Husband and Wife Who Carried Out $31.8 Million Counterfeit Coupon Scheme Sentenced to Prison

·2 min read

A Virginia Beach couple has been sentenced to prison for crafting counterfeit coupons in a scheme authorities estimate is worth $31.8 million.

The FBI shared details in a press release. The scheme was concocted by Lori Ann Talens and her husband Pacifico Talens Jr., with the former being deemed the creative mastermind who taught herself ways to “manipulate bar codes” and create fake coupons that would work for just about anything.

“She had coupons for $24.99 off a $25 box of diapers. And it would work,” wrote Postal Inspector Jason Thomasson in the FBI’s statement. “And you’d have people walking out the door with those diapers for almost nothing.” Pacifico Talens Jr. was sentenced in September to seven years behind bars for knowingly profiting off of the operation, whereas Lori Ann got 12 years.

The Coupon Information Corporation gave the initial tip-off to Thomasson, who spearheaded the investigation. Investigators reportedly discovered coupons in “every crevice” of the couple’s home when they arrived, stuffed “in every jacket pocket,” and littered all over their car. Coupon designs on Lori Ann Talens’ computer for 13,000 products were additionally discovered. In total, the savings collected on these fakes were worth over $1 million.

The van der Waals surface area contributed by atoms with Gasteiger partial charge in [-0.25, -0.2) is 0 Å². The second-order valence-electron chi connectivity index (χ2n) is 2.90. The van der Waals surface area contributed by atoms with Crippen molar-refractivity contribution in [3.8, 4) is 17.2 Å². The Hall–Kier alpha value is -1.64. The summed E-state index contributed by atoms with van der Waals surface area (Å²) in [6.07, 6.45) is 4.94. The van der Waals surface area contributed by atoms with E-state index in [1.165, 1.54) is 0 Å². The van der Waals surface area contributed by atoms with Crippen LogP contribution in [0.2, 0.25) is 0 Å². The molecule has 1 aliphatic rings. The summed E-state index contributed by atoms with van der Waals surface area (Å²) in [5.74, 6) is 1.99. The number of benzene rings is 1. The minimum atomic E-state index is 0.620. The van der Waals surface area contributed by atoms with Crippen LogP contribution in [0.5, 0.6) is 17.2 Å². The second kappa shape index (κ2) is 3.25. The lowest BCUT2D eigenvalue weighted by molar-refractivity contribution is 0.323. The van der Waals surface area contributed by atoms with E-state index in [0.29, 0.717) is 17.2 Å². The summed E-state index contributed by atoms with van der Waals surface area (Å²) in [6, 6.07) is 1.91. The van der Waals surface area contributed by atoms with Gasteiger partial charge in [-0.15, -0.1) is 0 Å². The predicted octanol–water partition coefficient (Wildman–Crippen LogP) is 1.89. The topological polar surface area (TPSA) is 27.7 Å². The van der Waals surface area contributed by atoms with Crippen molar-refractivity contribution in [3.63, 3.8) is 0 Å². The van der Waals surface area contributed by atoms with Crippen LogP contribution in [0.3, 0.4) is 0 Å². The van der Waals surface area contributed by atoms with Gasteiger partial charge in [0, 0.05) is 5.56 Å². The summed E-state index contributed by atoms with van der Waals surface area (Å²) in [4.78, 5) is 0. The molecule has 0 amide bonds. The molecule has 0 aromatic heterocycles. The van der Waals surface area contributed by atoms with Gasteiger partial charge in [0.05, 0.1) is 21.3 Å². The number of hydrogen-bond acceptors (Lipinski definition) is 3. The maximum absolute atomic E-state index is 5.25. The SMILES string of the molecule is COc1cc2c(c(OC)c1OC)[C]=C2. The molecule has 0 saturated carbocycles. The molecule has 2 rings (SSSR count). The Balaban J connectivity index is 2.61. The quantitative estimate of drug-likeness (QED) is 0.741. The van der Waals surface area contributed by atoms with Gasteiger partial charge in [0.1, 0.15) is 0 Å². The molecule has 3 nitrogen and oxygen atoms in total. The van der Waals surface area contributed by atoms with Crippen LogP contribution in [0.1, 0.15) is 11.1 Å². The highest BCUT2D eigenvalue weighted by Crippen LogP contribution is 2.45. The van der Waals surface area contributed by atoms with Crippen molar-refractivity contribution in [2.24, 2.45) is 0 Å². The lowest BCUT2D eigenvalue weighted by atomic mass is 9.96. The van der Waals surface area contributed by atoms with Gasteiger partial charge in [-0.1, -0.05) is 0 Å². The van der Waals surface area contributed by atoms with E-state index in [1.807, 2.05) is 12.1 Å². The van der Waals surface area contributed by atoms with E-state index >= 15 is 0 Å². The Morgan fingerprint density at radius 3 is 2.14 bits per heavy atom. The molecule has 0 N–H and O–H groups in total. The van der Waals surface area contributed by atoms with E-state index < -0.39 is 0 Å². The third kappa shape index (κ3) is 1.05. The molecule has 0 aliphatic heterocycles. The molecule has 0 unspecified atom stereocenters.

While she often used the coupons herself, Lori Ann gained additional profits by recruiting subscribers through social media. Every subscriber was required to have previously dabbled in fraudulent coupons so they understood the risk, and Talens would send her coupons to them for a steep price. She raked in an additional $400,000 from subscribers over the course of three years, while she used all the profits to remodel her home with a sunroom, new kitchen, and in-ground swimming pool, among other purchases.

Special Agent Shannon Brill wrote in the press release that the couple got away with this crime rather easily due to how long it takes for coupons to be processed. Once they are scanned from local stores, coupons are sent to a “central coupon clearinghouse,” which bills products’ creators, which is how retailers still get paid for the goods sold.

“If the coupons are rejected, if they are counterfeit, then the retailer doesn’t get paid back for them,” said Brill. “But that whole process takes a lot of time. By the time a coupon gets identified as being fraudulent or fake, that coupon has already been used who knows how many times.”

Together, Brill and Thomasson said they are still investigating Lori Ann Talens’ subscribers, and that the case is not yet closed.

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